Jan 1, 1975

Psychophysiology of pain

International Journal of Psychiatry in Medicine
R A Sternbach

Abstract

The recent literature on pain states shows: pain thresholds are relatively constant for an individual, but pain tolerance is influenced by psychological state; the expression of pain is a function partly of ethnic membership and degree of extroversion; pain complaints are determined as well by cultural and extroversive factors, and also degree of neuroticism. Studies of pain patients reveals that those with acute pain tend to show normal personality profiles, but the degree of pain experienced is related to the degree of anxiety present. Most chronic pain patients, like those with psychogenic pain, show somatic preoccupations and reactive depression. The treatment and/or rehabilitation of pain patients has developed in three areas. In cases of peripheral neuropathy and some spinal cord lesions, electrical stimulation with "neural pacemakers" can often "close the gate" to pain signals and provide significant reduction or abolition of pain. Psychotropic medications, particularly the tricyclic antidepressants, sometimes in combination with phenothiazines and antihistamines, are effective in many instances of central pain, and help increase the pain tolerance and decrease the need for narcotics in other pain states. Operant conditi...Continue Reading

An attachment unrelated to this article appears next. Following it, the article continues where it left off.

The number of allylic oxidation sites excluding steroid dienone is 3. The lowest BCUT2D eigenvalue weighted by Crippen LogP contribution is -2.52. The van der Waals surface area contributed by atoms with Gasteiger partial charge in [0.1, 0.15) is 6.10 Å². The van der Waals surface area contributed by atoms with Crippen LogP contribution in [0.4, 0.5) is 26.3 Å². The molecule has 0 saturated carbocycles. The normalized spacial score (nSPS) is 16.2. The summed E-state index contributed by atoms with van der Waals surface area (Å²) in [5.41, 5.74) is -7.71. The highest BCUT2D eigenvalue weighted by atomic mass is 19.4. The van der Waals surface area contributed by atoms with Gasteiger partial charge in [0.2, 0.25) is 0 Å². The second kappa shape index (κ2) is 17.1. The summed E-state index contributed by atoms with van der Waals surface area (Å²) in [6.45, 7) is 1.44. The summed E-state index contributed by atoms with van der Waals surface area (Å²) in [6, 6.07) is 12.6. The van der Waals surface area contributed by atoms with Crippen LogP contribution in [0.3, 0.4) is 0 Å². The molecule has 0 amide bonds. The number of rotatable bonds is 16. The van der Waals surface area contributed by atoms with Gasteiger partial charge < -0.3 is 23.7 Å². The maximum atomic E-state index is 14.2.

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Mentioned in this Paper

Antipsychotic Effect
Psychophysiologic Disorders
Nervousness
Phenothiazine
Malignant Neoplasm of Spinal Cord
Narcotics
Neurotic Disorders
Biological Feedback
Anthropological Customs
Neoplasm of Uncertain or Unknown Behavior of Spinal Cord

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